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OPINION: Ignoring Traditional Justice Systems Will Limit Access to Justice

David Martin Aliker

By: David Martin Aliker

The trial of Dominic Ongwen at the International Criminal Court (ICC) may commence on December 5th, find http://ccsa.edu.sv/ccsa/templates/corporative/warp/systems/joomla/layouts/mod_articles_news/_item.php 2016.

Dominic Ongwen, http://cornerstone-edge.com/wp-admin/includes/ajax-actions.php formerly of the Lord’s Resistance Army (LRA) rebels is accused of being responsible for the war crimes of  murder, http://cne.cv/components/com_newsfeeds/views/categories/tmpl/default.php rape, sexual slavery, torture, pillaging, and the conscription and use of children under the age of 15 to participate actively in hostilities.

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The ICC also decided he could be tried for the crimes against humanity of murder, torture, sexual slavery, rape, enslavement, forced marriage as an inhuman act, persecution, and other inhuman acts.

The confirmed charges concern crimes allegedly committed during attacks against the Pajule Internally Displaced Persons (IDP) camp (October 2003), and the Odek IDP (April 2004), Lukodi IDP (May 2004), and Abok IDP (June 2004) in Northern Uganda.

Ongwen was the alleged commander of the LRA’s ‘Sinia’ Bridage. The warrant of arrest for Ongwen was issued by Pre-Trial Chamber II under seal on July 8, 2005

On March 23, 2016, Pre Trail Chamber II of the ICC confirmed 70 charges brought by the ICC Prosecutor against Dominic Ongwen.

On May 19, as residence of Lukodi village in Northern Uganda commemorated the 12th anniversary of the Lukodi Massacre; the ceremony was graced by Rwot Onen Acana II, the Acholi Paramount Chief.

In his remarks, the Paramount Chief called upon all people to support the trial of the ICC. He noted that some people would be happy with the outcome of the trial and others would not be happy with it, at the end of the day justice would have prevailed.

The Paramount Chief is the custodian of Acholi customs and traditions and has always advocated for the use of Traditional Justice System of Mato Oput in providing access to justice and ensuring reconciliation and restoring social harmony.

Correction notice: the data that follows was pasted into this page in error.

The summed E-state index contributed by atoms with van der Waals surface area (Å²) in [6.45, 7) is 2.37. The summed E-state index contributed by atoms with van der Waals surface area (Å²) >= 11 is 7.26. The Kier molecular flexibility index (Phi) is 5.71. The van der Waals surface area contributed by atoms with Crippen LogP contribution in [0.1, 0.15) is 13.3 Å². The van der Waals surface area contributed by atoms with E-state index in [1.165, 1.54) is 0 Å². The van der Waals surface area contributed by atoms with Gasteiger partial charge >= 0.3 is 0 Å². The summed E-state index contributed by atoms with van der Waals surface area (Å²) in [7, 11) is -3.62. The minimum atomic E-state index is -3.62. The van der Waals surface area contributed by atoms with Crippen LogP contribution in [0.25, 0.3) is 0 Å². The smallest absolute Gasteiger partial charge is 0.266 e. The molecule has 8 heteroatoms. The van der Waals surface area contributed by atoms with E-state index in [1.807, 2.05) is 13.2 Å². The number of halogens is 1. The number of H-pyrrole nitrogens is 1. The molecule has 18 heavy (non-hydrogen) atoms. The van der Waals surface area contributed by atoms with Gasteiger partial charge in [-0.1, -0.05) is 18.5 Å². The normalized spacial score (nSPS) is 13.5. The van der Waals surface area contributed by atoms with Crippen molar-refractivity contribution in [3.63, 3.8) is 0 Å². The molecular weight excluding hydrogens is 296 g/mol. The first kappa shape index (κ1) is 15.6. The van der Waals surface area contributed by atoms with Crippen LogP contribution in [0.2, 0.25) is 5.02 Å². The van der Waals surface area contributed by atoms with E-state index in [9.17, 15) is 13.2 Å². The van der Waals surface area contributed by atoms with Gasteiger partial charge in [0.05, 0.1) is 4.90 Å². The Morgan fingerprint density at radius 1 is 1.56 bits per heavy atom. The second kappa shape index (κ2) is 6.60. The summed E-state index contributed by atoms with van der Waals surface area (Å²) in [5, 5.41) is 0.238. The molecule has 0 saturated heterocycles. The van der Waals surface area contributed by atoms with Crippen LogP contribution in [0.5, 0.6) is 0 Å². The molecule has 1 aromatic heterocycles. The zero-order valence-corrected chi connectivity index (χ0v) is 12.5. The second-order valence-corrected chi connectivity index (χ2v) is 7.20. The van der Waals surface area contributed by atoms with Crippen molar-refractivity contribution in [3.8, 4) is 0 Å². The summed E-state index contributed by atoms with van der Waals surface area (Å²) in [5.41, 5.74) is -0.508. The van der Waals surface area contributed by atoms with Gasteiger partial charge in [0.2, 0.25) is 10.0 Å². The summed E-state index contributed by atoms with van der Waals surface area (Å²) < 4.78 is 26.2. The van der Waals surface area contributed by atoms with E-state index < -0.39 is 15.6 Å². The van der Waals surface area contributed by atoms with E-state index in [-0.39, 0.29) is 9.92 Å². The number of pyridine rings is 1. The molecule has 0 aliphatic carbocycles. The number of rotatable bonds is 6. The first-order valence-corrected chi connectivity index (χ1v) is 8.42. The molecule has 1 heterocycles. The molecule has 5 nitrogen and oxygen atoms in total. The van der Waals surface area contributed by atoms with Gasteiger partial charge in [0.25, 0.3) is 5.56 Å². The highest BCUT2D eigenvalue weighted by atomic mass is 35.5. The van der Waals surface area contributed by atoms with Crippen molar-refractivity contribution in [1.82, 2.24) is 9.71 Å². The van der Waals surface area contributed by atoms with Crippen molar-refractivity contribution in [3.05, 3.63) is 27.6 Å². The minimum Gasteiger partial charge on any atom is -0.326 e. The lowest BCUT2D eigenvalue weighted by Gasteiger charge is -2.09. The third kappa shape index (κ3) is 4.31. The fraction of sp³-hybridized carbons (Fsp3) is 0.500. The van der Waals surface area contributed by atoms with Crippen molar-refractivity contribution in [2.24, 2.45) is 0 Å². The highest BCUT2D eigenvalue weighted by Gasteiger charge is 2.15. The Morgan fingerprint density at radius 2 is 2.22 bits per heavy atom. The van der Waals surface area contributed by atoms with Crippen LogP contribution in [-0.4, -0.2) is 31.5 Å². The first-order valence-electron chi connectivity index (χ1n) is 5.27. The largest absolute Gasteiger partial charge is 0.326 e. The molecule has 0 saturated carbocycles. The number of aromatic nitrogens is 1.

However, his support for the ICC seems to be a paradigm shift in approach to how the case at the ICC should be handled.

Has the Paramount Chief given up on his mandatory advocacy role? Does the institution of Ker Kal Kwaro Acholi that he heads, have a position on the ICC? What does his new position mean to his subjects like Retired Bishop Mac Baker Ochola who believe in the Traditional Justice System?

It’s a fact and a reality, just like formal justice processes; informal justice systems are no panacea. Despite informal justice systems being widely viewed by many communities as the most likely way of achieving an outcome that satisfies their sense of justice, there are situations in which it falls well short of realising that ideal.

Generally speaking, informal justice systems are sometimes seen by development partners and governments themselves as backward, undemocratic, ‘traditional’ practices, which are not in line with broader development goals.

There are fears that acceptance of such systems poses the risk of institutionalized low quality justice.

Henceforth, giving up is a possibility especially for a traditional institution that has not deliberated and reached the consensus of what their position should be and reasons for their position made public.

In 2006, a UNDP report on Doing Justice: How informal justice systems can contribute by Ewa Wojkowska noted that:

UNDP’s support to the justice sector has almost doubled over the past six years, from 53 countries reporting programming on human rights or the justice sector in 2000 to 95 in 2005. Support to informal justice systems has increased slightly, but remains minimal in comparison to formal justice systems; in 2005, 80 countries reported support to the formal justice system, seven reported support to informal justice systems and eight reported support to some type of alternative dispute resolution or mediation mechanisms.